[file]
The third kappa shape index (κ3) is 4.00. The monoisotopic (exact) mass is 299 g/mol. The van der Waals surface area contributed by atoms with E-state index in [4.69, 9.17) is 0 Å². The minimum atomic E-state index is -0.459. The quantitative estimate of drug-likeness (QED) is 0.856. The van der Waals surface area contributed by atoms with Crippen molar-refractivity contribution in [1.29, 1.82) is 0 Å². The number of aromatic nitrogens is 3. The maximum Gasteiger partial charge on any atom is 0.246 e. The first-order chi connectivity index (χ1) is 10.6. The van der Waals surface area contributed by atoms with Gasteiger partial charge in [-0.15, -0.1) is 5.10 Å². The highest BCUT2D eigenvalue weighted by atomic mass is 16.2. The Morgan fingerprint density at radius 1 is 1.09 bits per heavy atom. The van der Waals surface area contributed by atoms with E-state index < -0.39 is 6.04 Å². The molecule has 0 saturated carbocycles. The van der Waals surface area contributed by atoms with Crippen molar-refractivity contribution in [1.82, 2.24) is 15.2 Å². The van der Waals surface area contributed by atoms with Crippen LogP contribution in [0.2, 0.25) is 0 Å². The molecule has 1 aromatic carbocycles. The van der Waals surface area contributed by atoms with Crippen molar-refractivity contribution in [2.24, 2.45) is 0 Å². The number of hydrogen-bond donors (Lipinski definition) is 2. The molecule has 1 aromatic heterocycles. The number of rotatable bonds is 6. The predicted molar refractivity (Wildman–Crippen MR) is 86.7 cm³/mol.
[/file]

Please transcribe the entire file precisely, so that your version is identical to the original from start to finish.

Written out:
The third kappa shape index (κ3) is 4.00. The monoisotopic (exact) mass is 299 g/mol. The van der Waals surface area contributed by atoms with E-state index in [4.69, 9.17) is 0 Å². The minimum atomic E-state index is -0.459. The quantitative estimate of drug-likeness (QED) is 0.856. The van der Waals surface area contributed by atoms with Crippen molar-refractivity contribution in [1.29, 1.82) is 0 Å². The number of aromatic nitrogens is 3. The maximum Gasteiger partial charge on any atom is 0.246 e. The first-order chi connectivity index (χ1) is 10.6. The van der Waals surface area contributed by atoms with Gasteiger partial charge in [-0.15, -0.1) is 5.10 Å². The highest BCUT2D eigenvalue weighted by atomic mass is 16.2. The Morgan fingerprint density at radius 1 is 1.09 bits per heavy atom. The van der Waals surface area contributed by atoms with E-state index < -0.39 is 6.04 Å². The molecule has 0 saturated carbocycles. The van der Waals surface area contributed by atoms with Crippen molar-refractivity contribution in [1.82, 2.24) is 15.2 Å². The van der Waals surface area contributed by atoms with Crippen LogP contribution in [0.2, 0.25) is 0 Å². The molecule has 1 aromatic carbocycles. The van der Waals surface area contributed by atoms with Crippen molar-refractivity contribution in [2.24, 2.45) is 0 Å². The number of hydrogen-bond donors (Lipinski definition) is 2. The molecule has 1 aromatic heterocycles. The number of rotatable bonds is 6. The predicted molar refractivity (Wildman–Crippen MR) is 86.7 cm³/mol.